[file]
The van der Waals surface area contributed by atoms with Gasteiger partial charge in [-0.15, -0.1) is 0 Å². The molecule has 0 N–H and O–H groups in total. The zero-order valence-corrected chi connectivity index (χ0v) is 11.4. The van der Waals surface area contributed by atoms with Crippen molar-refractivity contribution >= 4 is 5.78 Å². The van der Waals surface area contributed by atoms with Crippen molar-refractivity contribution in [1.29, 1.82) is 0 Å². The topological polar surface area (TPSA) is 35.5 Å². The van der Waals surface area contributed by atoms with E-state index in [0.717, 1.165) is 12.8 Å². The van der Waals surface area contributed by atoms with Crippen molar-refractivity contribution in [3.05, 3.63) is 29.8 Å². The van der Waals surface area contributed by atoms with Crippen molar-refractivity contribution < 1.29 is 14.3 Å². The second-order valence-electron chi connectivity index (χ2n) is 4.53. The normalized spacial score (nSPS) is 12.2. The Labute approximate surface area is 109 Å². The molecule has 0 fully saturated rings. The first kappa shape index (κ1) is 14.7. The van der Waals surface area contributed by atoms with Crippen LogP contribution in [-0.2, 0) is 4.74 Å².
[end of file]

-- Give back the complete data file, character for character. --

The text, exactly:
The van der Waals surface area contributed by atoms with Gasteiger partial charge in [-0.15, -0.1) is 0 Å². The molecule has 0 N–H and O–H groups in total. The zero-order valence-corrected chi connectivity index (χ0v) is 11.4. The van der Waals surface area contributed by atoms with Crippen molar-refractivity contribution >= 4 is 5.78 Å². The van der Waals surface area contributed by atoms with Crippen molar-refractivity contribution in [1.29, 1.82) is 0 Å². The topological polar surface area (TPSA) is 35.5 Å². The van der Waals surface area contributed by atoms with E-state index in [0.717, 1.165) is 12.8 Å². The van der Waals surface area contributed by atoms with Crippen molar-refractivity contribution in [3.05, 3.63) is 29.8 Å². The van der Waals surface area contributed by atoms with Crippen molar-refractivity contribution < 1.29 is 14.3 Å². The second-order valence-electron chi connectivity index (χ2n) is 4.53. The normalized spacial score (nSPS) is 12.2. The Labute approximate surface area is 109 Å². The molecule has 0 fully saturated rings. The first kappa shape index (κ1) is 14.7. The van der Waals surface area contributed by atoms with Crippen LogP contribution in [-0.2, 0) is 4.74 Å².